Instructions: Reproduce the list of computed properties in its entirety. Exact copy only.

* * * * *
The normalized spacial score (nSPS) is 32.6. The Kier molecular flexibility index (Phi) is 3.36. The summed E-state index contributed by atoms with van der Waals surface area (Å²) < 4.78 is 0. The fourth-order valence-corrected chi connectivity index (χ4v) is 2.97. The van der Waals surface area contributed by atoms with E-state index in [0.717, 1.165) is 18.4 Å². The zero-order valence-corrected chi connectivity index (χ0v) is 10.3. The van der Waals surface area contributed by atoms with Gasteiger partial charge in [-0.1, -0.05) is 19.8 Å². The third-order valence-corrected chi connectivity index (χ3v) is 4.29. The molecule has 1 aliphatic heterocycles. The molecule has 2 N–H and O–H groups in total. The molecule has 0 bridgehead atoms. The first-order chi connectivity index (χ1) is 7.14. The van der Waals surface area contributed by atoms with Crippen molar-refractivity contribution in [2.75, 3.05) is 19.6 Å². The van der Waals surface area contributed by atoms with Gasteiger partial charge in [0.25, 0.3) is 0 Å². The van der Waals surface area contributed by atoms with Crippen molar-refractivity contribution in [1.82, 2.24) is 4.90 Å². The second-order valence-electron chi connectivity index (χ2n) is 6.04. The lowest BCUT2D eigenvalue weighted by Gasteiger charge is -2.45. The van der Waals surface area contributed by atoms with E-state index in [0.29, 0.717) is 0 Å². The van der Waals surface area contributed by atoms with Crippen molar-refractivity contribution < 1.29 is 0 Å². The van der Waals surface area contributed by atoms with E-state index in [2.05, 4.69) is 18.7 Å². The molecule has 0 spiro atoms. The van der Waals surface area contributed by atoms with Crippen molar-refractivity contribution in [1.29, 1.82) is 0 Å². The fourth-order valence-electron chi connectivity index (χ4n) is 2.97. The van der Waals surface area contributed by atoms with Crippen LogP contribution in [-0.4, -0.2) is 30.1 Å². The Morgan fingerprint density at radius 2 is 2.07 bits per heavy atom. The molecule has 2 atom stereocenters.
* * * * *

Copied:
The normalized spacial score (nSPS) is 32.6. The Kier molecular flexibility index (Phi) is 3.36. The summed E-state index contributed by atoms with van der Waals surface area (Å²) < 4.78 is 0. The fourth-order valence-corrected chi connectivity index (χ4v) is 2.97. The van der Waals surface area contributed by atoms with E-state index in [0.717, 1.165) is 18.4 Å². The zero-order valence-corrected chi connectivity index (χ0v) is 10.3. The van der Waals surface area contributed by atoms with Gasteiger partial charge in [-0.1, -0.05) is 19.8 Å². The third-order valence-corrected chi connectivity index (χ3v) is 4.29. The molecule has 1 aliphatic heterocycles. The molecule has 2 N–H and O–H groups in total. The molecule has 0 bridgehead atoms. The first-order chi connectivity index (χ1) is 7.14. The van der Waals surface area contributed by atoms with Crippen molar-refractivity contribution in [2.75, 3.05) is 19.6 Å². The van der Waals surface area contributed by atoms with Gasteiger partial charge in [0.25, 0.3) is 0 Å². The van der Waals surface area contributed by atoms with Crippen molar-refractivity contribution in [1.82, 2.24) is 4.90 Å². The second-order valence-electron chi connectivity index (χ2n) is 6.04. The lowest BCUT2D eigenvalue weighted by Gasteiger charge is -2.45. The van der Waals surface area contributed by atoms with E-state index in [0.29, 0.717) is 0 Å². The van der Waals surface area contributed by atoms with Crippen molar-refractivity contribution < 1.29 is 0 Å². The van der Waals surface area contributed by atoms with E-state index in [2.05, 4.69) is 18.7 Å². The molecule has 0 spiro atoms. The van der Waals surface area contributed by atoms with Crippen molar-refractivity contribution in [1.29, 1.82) is 0 Å². The fourth-order valence-electron chi connectivity index (χ4n) is 2.97. The van der Waals surface area contributed by atoms with Crippen LogP contribution in [-0.4, -0.2) is 30.1 Å². The Morgan fingerprint density at radius 2 is 2.07 bits per heavy atom. The molecule has 2 atom stereocenters.